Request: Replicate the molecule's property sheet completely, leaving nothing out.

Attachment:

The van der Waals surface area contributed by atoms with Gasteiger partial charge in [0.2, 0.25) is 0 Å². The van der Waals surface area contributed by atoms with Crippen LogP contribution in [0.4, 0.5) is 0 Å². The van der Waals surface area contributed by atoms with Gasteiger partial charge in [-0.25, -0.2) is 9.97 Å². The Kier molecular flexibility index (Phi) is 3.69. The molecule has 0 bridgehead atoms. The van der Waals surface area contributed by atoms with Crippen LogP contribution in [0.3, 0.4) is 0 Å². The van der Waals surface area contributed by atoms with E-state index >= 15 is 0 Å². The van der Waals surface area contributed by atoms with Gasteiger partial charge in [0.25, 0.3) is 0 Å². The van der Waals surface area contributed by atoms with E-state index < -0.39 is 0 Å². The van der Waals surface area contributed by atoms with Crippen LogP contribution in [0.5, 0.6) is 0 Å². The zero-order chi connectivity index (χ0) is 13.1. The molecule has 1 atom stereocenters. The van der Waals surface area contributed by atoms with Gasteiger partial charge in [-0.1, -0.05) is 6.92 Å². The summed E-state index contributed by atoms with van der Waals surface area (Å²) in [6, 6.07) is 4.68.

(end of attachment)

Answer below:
The van der Waals surface area contributed by atoms with Gasteiger partial charge in [0.2, 0.25) is 0 Å². The van der Waals surface area contributed by atoms with Crippen LogP contribution in [0.4, 0.5) is 0 Å². The van der Waals surface area contributed by atoms with Gasteiger partial charge in [-0.25, -0.2) is 9.97 Å². The Kier molecular flexibility index (Phi) is 3.69. The molecule has 0 bridgehead atoms. The van der Waals surface area contributed by atoms with Crippen LogP contribution in [0.3, 0.4) is 0 Å². The van der Waals surface area contributed by atoms with E-state index >= 15 is 0 Å². The van der Waals surface area contributed by atoms with Gasteiger partial charge in [0.25, 0.3) is 0 Å². The van der Waals surface area contributed by atoms with E-state index < -0.39 is 0 Å². The van der Waals surface area contributed by atoms with Crippen LogP contribution in [0.5, 0.6) is 0 Å². The zero-order chi connectivity index (χ0) is 13.1. The molecule has 1 atom stereocenters. The van der Waals surface area contributed by atoms with Gasteiger partial charge in [-0.1, -0.05) is 6.92 Å². The summed E-state index contributed by atoms with van der Waals surface area (Å²) in [6, 6.07) is 4.68.